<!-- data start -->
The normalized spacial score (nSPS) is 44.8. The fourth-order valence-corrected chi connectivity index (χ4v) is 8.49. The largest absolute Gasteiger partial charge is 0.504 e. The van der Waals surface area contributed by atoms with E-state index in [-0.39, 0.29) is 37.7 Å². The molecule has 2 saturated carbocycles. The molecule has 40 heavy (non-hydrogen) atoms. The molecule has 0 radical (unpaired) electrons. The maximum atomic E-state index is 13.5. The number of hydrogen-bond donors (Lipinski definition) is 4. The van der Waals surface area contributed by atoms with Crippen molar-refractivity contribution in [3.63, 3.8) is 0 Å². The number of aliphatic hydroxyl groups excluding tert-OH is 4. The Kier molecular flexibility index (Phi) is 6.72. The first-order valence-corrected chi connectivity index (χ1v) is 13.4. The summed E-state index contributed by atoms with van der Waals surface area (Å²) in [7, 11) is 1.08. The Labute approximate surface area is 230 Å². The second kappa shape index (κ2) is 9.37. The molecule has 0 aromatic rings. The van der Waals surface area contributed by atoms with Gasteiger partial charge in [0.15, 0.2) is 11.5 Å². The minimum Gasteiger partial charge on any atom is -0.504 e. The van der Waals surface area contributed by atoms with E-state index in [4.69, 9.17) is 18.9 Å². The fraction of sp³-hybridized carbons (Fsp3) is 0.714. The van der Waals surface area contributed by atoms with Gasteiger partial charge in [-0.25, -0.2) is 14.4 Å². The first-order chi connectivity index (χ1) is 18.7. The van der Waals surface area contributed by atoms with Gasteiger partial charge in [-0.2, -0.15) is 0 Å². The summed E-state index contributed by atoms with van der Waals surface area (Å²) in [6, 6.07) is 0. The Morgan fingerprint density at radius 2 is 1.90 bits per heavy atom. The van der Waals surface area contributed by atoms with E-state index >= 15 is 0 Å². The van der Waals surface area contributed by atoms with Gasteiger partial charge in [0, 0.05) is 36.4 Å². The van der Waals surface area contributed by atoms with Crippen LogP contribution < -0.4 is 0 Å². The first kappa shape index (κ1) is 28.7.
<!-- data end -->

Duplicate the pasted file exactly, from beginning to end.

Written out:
The normalized spacial score (nSPS) is 44.8. The fourth-order valence-corrected chi connectivity index (χ4v) is 8.49. The largest absolute Gasteiger partial charge is 0.504 e. The van der Waals surface area contributed by atoms with E-state index in [-0.39, 0.29) is 37.7 Å². The molecule has 2 saturated carbocycles. The molecule has 40 heavy (non-hydrogen) atoms. The molecule has 0 radical (unpaired) electrons. The maximum atomic E-state index is 13.5. The number of hydrogen-bond donors (Lipinski definition) is 4. The van der Waals surface area contributed by atoms with Crippen molar-refractivity contribution in [3.63, 3.8) is 0 Å². The number of aliphatic hydroxyl groups excluding tert-OH is 4. The Kier molecular flexibility index (Phi) is 6.72. The first-order valence-corrected chi connectivity index (χ1v) is 13.4. The summed E-state index contributed by atoms with van der Waals surface area (Å²) in [7, 11) is 1.08. The Labute approximate surface area is 230 Å². The second kappa shape index (κ2) is 9.37. The molecule has 0 aromatic rings. The van der Waals surface area contributed by atoms with Gasteiger partial charge in [0.15, 0.2) is 11.5 Å². The minimum Gasteiger partial charge on any atom is -0.504 e. The van der Waals surface area contributed by atoms with E-state index in [4.69, 9.17) is 18.9 Å². The fraction of sp³-hybridized carbons (Fsp3) is 0.714. The van der Waals surface area contributed by atoms with Gasteiger partial charge in [-0.25, -0.2) is 14.4 Å². The first-order chi connectivity index (χ1) is 18.7. The van der Waals surface area contributed by atoms with Gasteiger partial charge in [-0.2, -0.15) is 0 Å². The summed E-state index contributed by atoms with van der Waals surface area (Å²) in [6, 6.07) is 0. The Morgan fingerprint density at radius 2 is 1.90 bits per heavy atom. The van der Waals surface area contributed by atoms with E-state index >= 15 is 0 Å². The van der Waals surface area contributed by atoms with Gasteiger partial charge in [0, 0.05) is 36.4 Å². The van der Waals surface area contributed by atoms with Crippen LogP contribution < -0.4 is 0 Å². The first kappa shape index (κ1) is 28.7.